Security budgets in a downturn

When times are tough, business survival has to take precedence over security considerations. This logic suggests that security budgets will be severely squeezed in a major downturn. But is this really the case? Companies are downsizing, but many security functions and budgets have managed to survive the last six months relatively unscathed. How long can this trend last? And what will be the impact on security vendors?

The answers to these questions are more complex than we might imagine. There are several contradictory trends at play, some that boost security spending as well others that reduce it. Smart security functions should conduct an analysis of the threats and opportunities for their budget. Paul Dorey, former CISO for BP, has an excellent methodology for assessing the impact of the opportunities associated with the current downturn. It shows, amongst other things, that we can expect a combination of more and less demand for particular security services.

The most important trend is the simple fact that security continues to grow in significance, both in terms of risks as well as prominence on the Executive Board agenda. Fear of major incidents coupled with growing compliance demands should ensure that cutbacks in security are kept to an absolute minimum. But cancellations of new projects and budget reductions in operational services will also tend to squeeze security budgets.

Fortunately security is better placed to survive cutbacks. For one thing, the security function generally operates with backlog of initiatives. There is always more to be done than current resources allow. Unlike many other IT functions that might become idle when projects are postponed or services cancelled, security functions can always find useful work to do. And a general reduction in development projects can also mean that there is more money available to spend on security projects. No CIO wishes to see a complete decimation of the IT budget. They will support initiatives that remain compelling throughout the downturn.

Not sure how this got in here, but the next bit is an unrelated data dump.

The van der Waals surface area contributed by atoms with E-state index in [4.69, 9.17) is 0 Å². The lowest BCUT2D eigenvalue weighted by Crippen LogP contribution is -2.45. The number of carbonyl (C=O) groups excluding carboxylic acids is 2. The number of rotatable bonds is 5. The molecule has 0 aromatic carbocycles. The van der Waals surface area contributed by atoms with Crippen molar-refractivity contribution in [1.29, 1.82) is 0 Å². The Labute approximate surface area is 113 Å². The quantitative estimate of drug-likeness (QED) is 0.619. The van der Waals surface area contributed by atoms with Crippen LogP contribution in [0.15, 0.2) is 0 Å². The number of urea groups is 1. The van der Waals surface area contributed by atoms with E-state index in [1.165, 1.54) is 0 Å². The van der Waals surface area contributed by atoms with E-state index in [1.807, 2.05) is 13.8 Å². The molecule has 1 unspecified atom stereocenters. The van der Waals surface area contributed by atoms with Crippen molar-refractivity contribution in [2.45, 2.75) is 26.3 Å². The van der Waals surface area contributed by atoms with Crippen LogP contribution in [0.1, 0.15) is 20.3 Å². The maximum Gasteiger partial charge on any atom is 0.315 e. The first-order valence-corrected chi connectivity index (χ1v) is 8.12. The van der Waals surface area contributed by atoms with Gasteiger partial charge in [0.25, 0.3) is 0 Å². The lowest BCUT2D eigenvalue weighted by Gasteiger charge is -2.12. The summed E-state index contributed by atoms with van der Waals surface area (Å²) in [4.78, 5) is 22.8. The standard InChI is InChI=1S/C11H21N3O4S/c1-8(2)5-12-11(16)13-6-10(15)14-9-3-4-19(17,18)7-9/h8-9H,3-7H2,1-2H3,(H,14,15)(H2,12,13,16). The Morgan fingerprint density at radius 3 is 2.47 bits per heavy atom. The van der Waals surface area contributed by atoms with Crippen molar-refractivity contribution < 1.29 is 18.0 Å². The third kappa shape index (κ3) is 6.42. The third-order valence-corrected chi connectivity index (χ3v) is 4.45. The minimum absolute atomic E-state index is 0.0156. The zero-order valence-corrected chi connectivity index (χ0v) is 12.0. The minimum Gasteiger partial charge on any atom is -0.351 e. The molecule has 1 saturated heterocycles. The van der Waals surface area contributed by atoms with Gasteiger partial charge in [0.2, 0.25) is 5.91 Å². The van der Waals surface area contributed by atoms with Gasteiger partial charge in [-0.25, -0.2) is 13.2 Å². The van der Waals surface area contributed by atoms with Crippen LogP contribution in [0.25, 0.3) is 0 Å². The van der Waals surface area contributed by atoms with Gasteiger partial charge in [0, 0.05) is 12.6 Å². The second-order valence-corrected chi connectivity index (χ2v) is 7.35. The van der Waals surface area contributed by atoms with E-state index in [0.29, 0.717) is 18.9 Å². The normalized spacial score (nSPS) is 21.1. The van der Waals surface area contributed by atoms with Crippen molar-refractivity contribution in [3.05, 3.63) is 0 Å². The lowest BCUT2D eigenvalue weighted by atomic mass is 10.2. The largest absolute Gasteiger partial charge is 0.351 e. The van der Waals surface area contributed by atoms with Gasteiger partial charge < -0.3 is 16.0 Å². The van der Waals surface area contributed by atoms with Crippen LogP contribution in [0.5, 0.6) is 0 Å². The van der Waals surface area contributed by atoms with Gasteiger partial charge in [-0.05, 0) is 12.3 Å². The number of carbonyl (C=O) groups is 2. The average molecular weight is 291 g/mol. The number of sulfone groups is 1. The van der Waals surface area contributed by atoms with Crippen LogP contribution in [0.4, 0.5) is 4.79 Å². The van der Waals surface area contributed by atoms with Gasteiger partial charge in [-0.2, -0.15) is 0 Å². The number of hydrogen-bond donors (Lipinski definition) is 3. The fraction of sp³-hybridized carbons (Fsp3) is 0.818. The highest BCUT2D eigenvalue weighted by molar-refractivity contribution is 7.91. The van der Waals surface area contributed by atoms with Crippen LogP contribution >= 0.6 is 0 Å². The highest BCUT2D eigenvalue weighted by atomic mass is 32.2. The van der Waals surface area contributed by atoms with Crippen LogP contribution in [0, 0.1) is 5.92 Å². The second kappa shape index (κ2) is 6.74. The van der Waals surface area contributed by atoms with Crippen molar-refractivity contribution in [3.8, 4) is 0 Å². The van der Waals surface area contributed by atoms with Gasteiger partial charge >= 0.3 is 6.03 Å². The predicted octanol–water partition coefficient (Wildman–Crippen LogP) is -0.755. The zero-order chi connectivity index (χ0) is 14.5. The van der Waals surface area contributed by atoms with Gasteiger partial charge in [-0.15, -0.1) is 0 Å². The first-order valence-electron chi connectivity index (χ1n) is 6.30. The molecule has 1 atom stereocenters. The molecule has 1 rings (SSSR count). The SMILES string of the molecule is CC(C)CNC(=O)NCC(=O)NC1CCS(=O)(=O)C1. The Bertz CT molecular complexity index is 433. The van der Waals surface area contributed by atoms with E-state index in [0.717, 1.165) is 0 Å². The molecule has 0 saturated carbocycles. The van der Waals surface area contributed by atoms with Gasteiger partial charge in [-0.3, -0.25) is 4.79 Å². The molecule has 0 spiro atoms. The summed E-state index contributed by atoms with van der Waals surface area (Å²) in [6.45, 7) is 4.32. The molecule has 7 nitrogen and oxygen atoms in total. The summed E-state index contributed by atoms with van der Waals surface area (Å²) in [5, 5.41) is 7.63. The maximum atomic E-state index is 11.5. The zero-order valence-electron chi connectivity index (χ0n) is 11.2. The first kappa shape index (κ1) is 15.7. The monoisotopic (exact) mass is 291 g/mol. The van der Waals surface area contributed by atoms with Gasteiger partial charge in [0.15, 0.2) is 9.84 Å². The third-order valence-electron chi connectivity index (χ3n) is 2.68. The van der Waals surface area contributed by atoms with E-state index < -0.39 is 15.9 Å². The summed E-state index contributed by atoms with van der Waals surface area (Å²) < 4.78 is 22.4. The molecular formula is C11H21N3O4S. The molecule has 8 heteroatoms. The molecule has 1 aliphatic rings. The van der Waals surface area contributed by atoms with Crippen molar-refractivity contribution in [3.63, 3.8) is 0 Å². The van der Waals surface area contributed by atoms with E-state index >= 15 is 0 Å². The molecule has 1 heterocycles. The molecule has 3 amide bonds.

Less demand for security support for new development projects might also free up existing security resources to launch new security initiatives that have been held up awaiting the availability of key staff to develop the necessary business case. It’s no trivial matter, however, to frame a business case against a background of across-the-board cutbacks in capital expenditure and external consultancy spending. But, whatever transpires, we’ll soon have a good idea of where things are heading. The start of the new financial year will set the tone for the next round of investments and cutbacks. Let’s hope that it’s positive for the security industry.

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Companies that cut spending on security, particularly on data governance, are all too often gambling with the very data they need to protect. Reducing capital expenditure, on both the staff and technology that manages data governance, often leads to a significant lag time between an employee leaving a company and their email, SharePoint and other key user accounts being terminated. Known as ‘Zombie Accounts’, these active credentials leave organisations exposed to significant risk. Data can be lost, stolen or tampered with while a company’s brand can be irreparably damaged by a data loss or theft. Restructuring a company’s headcount increases the risk of disgruntled ex-employees or opportunistic ‘dustbin raiders’ exploiting Zombie accounts for both financial gain and malicious purposes. Failure to safeguard confidential internal and customer data can expose a company to a multitude of regulatory and legal challenges, particularly if any subsequent investigation finds that reasonable steps were not taken to safeguard such data because spending on and attention to data governance had been reduced. This is not to say that you can’t reduce your expenditure on data governance, many organisations have successfully done done this without compromising governance and compliance, but this has been achieved through considered and planned deployments of technology with efficiency and longer-term cost saving in mind. For this reason, investment in data governance cannot be reduced for short term budget reasons alone. According to the Ponemon Institute, the average total cost of a data breach ranged from £84,000 to almost £3.8 million, with an average of £47 per record compromised. The cost of a data breach for financial services companies is usually 17 percent higher than other business types, at £55 per record compromised. If you think the cost of data governance is expensive, look at the overall cost to a business of a data breach.